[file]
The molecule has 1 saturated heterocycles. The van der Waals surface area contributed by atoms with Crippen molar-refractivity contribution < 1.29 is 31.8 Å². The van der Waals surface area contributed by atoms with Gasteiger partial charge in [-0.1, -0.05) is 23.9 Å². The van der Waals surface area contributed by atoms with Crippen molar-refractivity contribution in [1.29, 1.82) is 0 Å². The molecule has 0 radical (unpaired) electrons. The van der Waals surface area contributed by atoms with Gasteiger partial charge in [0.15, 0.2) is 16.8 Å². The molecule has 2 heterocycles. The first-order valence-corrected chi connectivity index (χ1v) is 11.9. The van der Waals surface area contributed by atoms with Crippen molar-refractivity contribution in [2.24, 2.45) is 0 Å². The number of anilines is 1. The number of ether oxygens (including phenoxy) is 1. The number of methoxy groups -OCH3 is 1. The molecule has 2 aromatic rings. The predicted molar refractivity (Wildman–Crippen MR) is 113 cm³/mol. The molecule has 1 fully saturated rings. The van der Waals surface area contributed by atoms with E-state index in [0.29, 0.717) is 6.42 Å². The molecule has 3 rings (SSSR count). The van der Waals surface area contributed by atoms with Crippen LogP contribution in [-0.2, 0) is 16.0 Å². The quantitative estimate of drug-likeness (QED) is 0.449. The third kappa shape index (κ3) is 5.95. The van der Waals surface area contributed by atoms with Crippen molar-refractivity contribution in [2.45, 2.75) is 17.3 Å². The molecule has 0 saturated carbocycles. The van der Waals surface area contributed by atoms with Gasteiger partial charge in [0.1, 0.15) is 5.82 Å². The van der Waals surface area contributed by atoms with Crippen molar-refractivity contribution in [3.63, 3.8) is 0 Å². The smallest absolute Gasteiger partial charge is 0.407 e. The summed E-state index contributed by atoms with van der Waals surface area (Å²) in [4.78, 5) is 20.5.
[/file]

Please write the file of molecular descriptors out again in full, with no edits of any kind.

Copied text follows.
The molecule has 1 saturated heterocycles. The van der Waals surface area contributed by atoms with Crippen molar-refractivity contribution < 1.29 is 31.8 Å². The van der Waals surface area contributed by atoms with Gasteiger partial charge in [-0.1, -0.05) is 23.9 Å². The van der Waals surface area contributed by atoms with Crippen molar-refractivity contribution in [1.29, 1.82) is 0 Å². The molecule has 0 radical (unpaired) electrons. The van der Waals surface area contributed by atoms with Gasteiger partial charge in [0.15, 0.2) is 16.8 Å². The molecule has 2 heterocycles. The first-order valence-corrected chi connectivity index (χ1v) is 11.9. The van der Waals surface area contributed by atoms with Crippen molar-refractivity contribution in [2.24, 2.45) is 0 Å². The number of anilines is 1. The number of ether oxygens (including phenoxy) is 1. The number of methoxy groups -OCH3 is 1. The molecule has 2 aromatic rings. The predicted molar refractivity (Wildman–Crippen MR) is 113 cm³/mol. The molecule has 1 fully saturated rings. The van der Waals surface area contributed by atoms with E-state index in [0.29, 0.717) is 6.42 Å². The molecule has 3 rings (SSSR count). The van der Waals surface area contributed by atoms with Crippen LogP contribution in [-0.2, 0) is 16.0 Å². The quantitative estimate of drug-likeness (QED) is 0.449. The third kappa shape index (κ3) is 5.95. The van der Waals surface area contributed by atoms with Crippen molar-refractivity contribution in [2.45, 2.75) is 17.3 Å². The molecule has 0 saturated carbocycles. The van der Waals surface area contributed by atoms with Gasteiger partial charge in [0.1, 0.15) is 5.82 Å². The van der Waals surface area contributed by atoms with Crippen molar-refractivity contribution in [3.63, 3.8) is 0 Å². The smallest absolute Gasteiger partial charge is 0.407 e. The summed E-state index contributed by atoms with van der Waals surface area (Å²) in [4.78, 5) is 20.5.